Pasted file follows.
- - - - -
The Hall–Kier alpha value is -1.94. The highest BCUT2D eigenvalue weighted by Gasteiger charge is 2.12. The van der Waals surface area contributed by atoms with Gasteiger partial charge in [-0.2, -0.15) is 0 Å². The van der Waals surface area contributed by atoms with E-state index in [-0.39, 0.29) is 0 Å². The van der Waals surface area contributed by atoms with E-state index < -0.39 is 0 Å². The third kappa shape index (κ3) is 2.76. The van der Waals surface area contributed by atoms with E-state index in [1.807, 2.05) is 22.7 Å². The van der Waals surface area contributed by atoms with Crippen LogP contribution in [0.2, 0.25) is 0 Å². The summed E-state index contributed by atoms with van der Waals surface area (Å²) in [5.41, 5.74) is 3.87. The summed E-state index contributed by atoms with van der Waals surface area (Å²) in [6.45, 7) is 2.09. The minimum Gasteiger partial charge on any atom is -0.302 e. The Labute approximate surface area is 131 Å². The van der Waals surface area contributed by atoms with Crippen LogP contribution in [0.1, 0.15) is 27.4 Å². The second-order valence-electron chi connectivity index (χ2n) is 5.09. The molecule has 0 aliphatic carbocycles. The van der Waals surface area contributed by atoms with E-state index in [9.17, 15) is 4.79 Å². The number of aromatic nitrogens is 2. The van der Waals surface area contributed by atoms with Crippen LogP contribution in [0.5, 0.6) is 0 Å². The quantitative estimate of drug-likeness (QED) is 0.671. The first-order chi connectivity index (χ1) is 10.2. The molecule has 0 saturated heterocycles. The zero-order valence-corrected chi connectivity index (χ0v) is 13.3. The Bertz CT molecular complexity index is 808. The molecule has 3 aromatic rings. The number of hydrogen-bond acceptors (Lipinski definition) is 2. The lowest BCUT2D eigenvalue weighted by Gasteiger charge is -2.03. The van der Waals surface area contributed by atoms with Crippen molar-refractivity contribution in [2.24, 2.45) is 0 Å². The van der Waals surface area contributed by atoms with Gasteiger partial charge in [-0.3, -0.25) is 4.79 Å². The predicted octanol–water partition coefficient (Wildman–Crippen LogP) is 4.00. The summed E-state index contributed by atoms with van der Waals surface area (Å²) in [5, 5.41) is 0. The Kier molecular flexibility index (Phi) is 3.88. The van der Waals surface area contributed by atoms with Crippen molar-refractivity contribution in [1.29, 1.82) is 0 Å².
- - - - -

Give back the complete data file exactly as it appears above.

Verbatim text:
The Hall–Kier alpha value is -1.94. The highest BCUT2D eigenvalue weighted by Gasteiger charge is 2.12. The van der Waals surface area contributed by atoms with Gasteiger partial charge in [-0.2, -0.15) is 0 Å². The van der Waals surface area contributed by atoms with E-state index in [-0.39, 0.29) is 0 Å². The van der Waals surface area contributed by atoms with E-state index < -0.39 is 0 Å². The third kappa shape index (κ3) is 2.76. The van der Waals surface area contributed by atoms with E-state index in [1.807, 2.05) is 22.7 Å². The van der Waals surface area contributed by atoms with Crippen LogP contribution in [0.2, 0.25) is 0 Å². The summed E-state index contributed by atoms with van der Waals surface area (Å²) in [5.41, 5.74) is 3.87. The summed E-state index contributed by atoms with van der Waals surface area (Å²) in [6.45, 7) is 2.09. The minimum Gasteiger partial charge on any atom is -0.302 e. The Labute approximate surface area is 131 Å². The van der Waals surface area contributed by atoms with Crippen LogP contribution in [0.1, 0.15) is 27.4 Å². The second-order valence-electron chi connectivity index (χ2n) is 5.09. The molecule has 0 aliphatic carbocycles. The van der Waals surface area contributed by atoms with E-state index in [9.17, 15) is 4.79 Å². The number of aromatic nitrogens is 2. The van der Waals surface area contributed by atoms with Crippen LogP contribution in [0.5, 0.6) is 0 Å². The quantitative estimate of drug-likeness (QED) is 0.671. The first-order chi connectivity index (χ1) is 10.2. The molecule has 0 saturated heterocycles. The zero-order valence-corrected chi connectivity index (χ0v) is 13.3. The Bertz CT molecular complexity index is 808. The molecule has 3 aromatic rings. The number of hydrogen-bond acceptors (Lipinski definition) is 2. The lowest BCUT2D eigenvalue weighted by Gasteiger charge is -2.03. The van der Waals surface area contributed by atoms with Crippen molar-refractivity contribution in [2.24, 2.45) is 0 Å². The van der Waals surface area contributed by atoms with Gasteiger partial charge in [-0.3, -0.25) is 4.79 Å². The predicted octanol–water partition coefficient (Wildman–Crippen LogP) is 4.00. The summed E-state index contributed by atoms with van der Waals surface area (Å²) in [5, 5.41) is 0. The Kier molecular flexibility index (Phi) is 3.88. The van der Waals surface area contributed by atoms with Crippen molar-refractivity contribution in [1.29, 1.82) is 0 Å².